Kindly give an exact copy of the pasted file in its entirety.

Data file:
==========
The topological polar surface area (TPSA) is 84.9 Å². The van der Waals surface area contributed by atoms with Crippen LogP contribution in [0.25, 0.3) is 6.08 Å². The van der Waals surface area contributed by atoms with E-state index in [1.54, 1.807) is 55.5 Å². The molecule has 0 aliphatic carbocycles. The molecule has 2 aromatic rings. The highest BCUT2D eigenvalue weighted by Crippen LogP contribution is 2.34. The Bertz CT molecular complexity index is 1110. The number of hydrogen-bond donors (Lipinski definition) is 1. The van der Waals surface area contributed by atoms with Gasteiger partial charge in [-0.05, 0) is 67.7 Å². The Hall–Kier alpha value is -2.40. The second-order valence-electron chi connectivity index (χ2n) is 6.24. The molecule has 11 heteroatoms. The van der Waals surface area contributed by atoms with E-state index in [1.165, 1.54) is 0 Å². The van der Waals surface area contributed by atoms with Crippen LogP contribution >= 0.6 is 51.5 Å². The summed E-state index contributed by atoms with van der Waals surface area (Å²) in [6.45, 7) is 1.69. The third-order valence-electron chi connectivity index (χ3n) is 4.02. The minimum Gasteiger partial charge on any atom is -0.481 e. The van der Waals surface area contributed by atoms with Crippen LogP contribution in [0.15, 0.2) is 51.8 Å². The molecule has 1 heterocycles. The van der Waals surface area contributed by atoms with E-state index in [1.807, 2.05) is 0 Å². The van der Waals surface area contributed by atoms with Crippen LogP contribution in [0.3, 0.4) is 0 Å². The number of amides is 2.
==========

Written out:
The topological polar surface area (TPSA) is 84.9 Å². The van der Waals surface area contributed by atoms with Crippen LogP contribution in [0.25, 0.3) is 6.08 Å². The van der Waals surface area contributed by atoms with E-state index in [1.54, 1.807) is 55.5 Å². The molecule has 0 aliphatic carbocycles. The molecule has 2 aromatic rings. The highest BCUT2D eigenvalue weighted by Crippen LogP contribution is 2.34. The Bertz CT molecular complexity index is 1110. The number of hydrogen-bond donors (Lipinski definition) is 1. The van der Waals surface area contributed by atoms with Gasteiger partial charge in [-0.05, 0) is 67.7 Å². The Hall–Kier alpha value is -2.40. The second-order valence-electron chi connectivity index (χ2n) is 6.24. The molecule has 11 heteroatoms. The van der Waals surface area contributed by atoms with E-state index in [1.165, 1.54) is 0 Å². The van der Waals surface area contributed by atoms with Crippen LogP contribution >= 0.6 is 51.5 Å². The summed E-state index contributed by atoms with van der Waals surface area (Å²) in [6.45, 7) is 1.69. The third-order valence-electron chi connectivity index (χ3n) is 4.02. The minimum Gasteiger partial charge on any atom is -0.481 e. The van der Waals surface area contributed by atoms with Crippen LogP contribution in [0.15, 0.2) is 51.8 Å². The molecule has 1 heterocycles. The van der Waals surface area contributed by atoms with E-state index in [1.807, 2.05) is 0 Å². The van der Waals surface area contributed by atoms with Crippen LogP contribution in [0.3, 0.4) is 0 Å². The number of amides is 2.